Also, a whole new audience is going to be introduced to Patsy Walker when the “Jessica Jones” show debuts on Netflix in November, and while there will definitely be differences between the two takes on the character, we’re certainly going to have an engaging and new-reader-friendly series for all of them to check out the following month.
It’s notable that at least superficially at this point, this feels somewhat similar in tone to an “Unbeatable Squirrel Girl” or “Howard the Duck.” Along with a rise in the number of female-led titles at Marvel, it also seems to be a heyday for more non-traditional superhero books at the publisher. Do you sense that trend as well?
Alonso: Yeah, we’re definitely building a nice little corner of the Marvel U with books like “Howard” and “Squirrel Girl” and now “Hellcat,” and there are similarities among those books for sure, but we set out from the get-go to make sure all our series here at Marvel have unique voices and looks, and these three are no exception. Howard’s problems are different from Doreen’s adventures, which will in turn be different from Patsy’s… misadventures?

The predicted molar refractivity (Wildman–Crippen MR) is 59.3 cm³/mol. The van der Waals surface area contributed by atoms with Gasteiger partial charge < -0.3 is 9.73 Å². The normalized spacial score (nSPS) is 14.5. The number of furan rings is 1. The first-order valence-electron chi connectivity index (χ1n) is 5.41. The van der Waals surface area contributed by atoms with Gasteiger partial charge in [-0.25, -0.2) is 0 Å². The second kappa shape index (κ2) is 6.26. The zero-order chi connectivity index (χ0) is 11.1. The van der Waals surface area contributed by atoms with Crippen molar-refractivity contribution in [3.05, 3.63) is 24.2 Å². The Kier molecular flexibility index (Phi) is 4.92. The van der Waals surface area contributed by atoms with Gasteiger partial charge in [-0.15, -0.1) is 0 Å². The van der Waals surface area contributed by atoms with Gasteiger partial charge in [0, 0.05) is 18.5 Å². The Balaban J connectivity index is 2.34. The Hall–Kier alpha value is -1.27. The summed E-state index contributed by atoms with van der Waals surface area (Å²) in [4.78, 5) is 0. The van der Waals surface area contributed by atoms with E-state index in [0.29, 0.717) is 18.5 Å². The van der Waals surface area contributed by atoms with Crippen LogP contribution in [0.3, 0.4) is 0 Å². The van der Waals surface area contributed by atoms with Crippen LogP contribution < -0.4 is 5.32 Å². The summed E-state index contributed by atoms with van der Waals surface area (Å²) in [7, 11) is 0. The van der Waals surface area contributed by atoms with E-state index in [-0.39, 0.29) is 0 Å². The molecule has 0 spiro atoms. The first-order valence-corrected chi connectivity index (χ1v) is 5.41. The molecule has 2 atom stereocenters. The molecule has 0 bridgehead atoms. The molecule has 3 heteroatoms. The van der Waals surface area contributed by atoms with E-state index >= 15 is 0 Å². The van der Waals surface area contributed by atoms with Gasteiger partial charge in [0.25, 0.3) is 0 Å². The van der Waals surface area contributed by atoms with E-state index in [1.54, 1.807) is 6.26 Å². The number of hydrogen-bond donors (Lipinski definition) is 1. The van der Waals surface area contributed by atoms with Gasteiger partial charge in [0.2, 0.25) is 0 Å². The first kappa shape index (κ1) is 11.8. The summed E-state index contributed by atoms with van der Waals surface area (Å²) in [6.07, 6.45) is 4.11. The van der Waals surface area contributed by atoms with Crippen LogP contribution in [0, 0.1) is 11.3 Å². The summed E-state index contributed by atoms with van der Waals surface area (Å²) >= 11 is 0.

Oh yeah, probably worth mentioning that “Squirrel Girl” was voted best graphic novel by Amazon, it was in the top 10 for the direct market, and it hit the New York Times Best Seller list — proving there’s an aftermarket for the series that will be crucial to its long-term health — and the comic book debuted in the top 30 comics for direct market in January 2015.
“Hellcat” is not only a female-led title, it has a solo female writer and a female artist, the first among Marvel’s current female-led titles. How significant is that aspect to you?
Alonso: It’s great it worked out that way. The evolution of this series says a lot about the way that the market is changing but also about the way the talent pool is expanding. As more creators of all types and styles get on our radar, it gets easier and easier to produce diverse titles.